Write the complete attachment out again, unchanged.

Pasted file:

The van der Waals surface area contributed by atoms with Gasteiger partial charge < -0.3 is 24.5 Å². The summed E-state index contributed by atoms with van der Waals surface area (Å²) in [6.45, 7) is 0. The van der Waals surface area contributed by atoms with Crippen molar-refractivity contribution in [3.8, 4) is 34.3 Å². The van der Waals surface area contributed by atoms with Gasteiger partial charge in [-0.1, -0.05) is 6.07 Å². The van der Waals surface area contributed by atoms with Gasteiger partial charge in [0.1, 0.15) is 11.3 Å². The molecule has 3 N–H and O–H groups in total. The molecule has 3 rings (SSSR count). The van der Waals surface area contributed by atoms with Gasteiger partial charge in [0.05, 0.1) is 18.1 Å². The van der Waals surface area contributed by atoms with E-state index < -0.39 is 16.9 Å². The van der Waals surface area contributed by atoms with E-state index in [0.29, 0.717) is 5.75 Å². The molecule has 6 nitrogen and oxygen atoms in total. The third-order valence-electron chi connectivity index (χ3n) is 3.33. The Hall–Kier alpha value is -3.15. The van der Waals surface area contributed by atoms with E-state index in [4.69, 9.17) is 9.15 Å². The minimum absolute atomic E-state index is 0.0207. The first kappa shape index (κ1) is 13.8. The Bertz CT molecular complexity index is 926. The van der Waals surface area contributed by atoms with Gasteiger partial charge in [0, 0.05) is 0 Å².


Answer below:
The van der Waals surface area contributed by atoms with Gasteiger partial charge < -0.3 is 24.5 Å². The summed E-state index contributed by atoms with van der Waals surface area (Å²) in [6.45, 7) is 0. The van der Waals surface area contributed by atoms with Crippen molar-refractivity contribution in [3.8, 4) is 34.3 Å². The van der Waals surface area contributed by atoms with Gasteiger partial charge in [-0.1, -0.05) is 6.07 Å². The van der Waals surface area contributed by atoms with Gasteiger partial charge in [0.1, 0.15) is 11.3 Å². The molecule has 3 N–H and O–H groups in total. The molecule has 3 rings (SSSR count). The van der Waals surface area contributed by atoms with Gasteiger partial charge in [0.05, 0.1) is 18.1 Å². The van der Waals surface area contributed by atoms with E-state index < -0.39 is 16.9 Å². The van der Waals surface area contributed by atoms with E-state index in [0.29, 0.717) is 5.75 Å². The molecule has 6 nitrogen and oxygen atoms in total. The third-order valence-electron chi connectivity index (χ3n) is 3.33. The Hall–Kier alpha value is -3.15. The van der Waals surface area contributed by atoms with E-state index in [4.69, 9.17) is 9.15 Å². The minimum absolute atomic E-state index is 0.0207. The first kappa shape index (κ1) is 13.8. The Bertz CT molecular complexity index is 926. The van der Waals surface area contributed by atoms with Gasteiger partial charge in [0, 0.05) is 0 Å².